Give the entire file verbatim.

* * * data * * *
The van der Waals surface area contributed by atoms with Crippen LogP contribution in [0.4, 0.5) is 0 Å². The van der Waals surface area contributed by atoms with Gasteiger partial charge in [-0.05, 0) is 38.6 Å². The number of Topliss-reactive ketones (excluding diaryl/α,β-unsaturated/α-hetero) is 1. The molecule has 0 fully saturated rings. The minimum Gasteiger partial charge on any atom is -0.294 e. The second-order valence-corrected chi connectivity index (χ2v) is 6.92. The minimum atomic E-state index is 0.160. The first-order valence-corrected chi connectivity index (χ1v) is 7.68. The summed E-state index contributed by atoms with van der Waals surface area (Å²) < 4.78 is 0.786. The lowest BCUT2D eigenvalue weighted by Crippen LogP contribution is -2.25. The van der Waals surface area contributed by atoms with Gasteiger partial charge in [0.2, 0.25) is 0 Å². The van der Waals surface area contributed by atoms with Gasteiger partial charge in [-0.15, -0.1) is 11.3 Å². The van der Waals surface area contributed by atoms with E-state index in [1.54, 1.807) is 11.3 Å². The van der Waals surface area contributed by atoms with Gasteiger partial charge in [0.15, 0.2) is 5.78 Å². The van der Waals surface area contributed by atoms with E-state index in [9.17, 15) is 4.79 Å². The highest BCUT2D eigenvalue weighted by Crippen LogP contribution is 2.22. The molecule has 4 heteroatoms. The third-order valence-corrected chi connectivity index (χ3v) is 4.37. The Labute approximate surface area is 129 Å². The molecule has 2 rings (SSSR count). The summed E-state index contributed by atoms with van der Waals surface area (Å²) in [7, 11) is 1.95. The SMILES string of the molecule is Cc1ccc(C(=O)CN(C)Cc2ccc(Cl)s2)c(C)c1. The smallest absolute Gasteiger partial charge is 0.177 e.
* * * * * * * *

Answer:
The van der Waals surface area contributed by atoms with Crippen LogP contribution in [0.4, 0.5) is 0 Å². The van der Waals surface area contributed by atoms with Gasteiger partial charge in [-0.05, 0) is 38.6 Å². The number of Topliss-reactive ketones (excluding diaryl/α,β-unsaturated/α-hetero) is 1. The molecule has 0 fully saturated rings. The minimum Gasteiger partial charge on any atom is -0.294 e. The second-order valence-corrected chi connectivity index (χ2v) is 6.92. The minimum atomic E-state index is 0.160. The first-order valence-corrected chi connectivity index (χ1v) is 7.68. The summed E-state index contributed by atoms with van der Waals surface area (Å²) < 4.78 is 0.786. The lowest BCUT2D eigenvalue weighted by Crippen LogP contribution is -2.25. The van der Waals surface area contributed by atoms with Gasteiger partial charge in [0.2, 0.25) is 0 Å². The van der Waals surface area contributed by atoms with Gasteiger partial charge in [-0.15, -0.1) is 11.3 Å². The van der Waals surface area contributed by atoms with E-state index in [1.54, 1.807) is 11.3 Å². The van der Waals surface area contributed by atoms with Gasteiger partial charge in [0.15, 0.2) is 5.78 Å². The van der Waals surface area contributed by atoms with E-state index in [9.17, 15) is 4.79 Å². The highest BCUT2D eigenvalue weighted by Crippen LogP contribution is 2.22. The molecule has 4 heteroatoms. The third-order valence-corrected chi connectivity index (χ3v) is 4.37. The Labute approximate surface area is 129 Å². The molecule has 2 rings (SSSR count). The summed E-state index contributed by atoms with van der Waals surface area (Å²) in [7, 11) is 1.95. The SMILES string of the molecule is Cc1ccc(C(=O)CN(C)Cc2ccc(Cl)s2)c(C)c1. The smallest absolute Gasteiger partial charge is 0.177 e.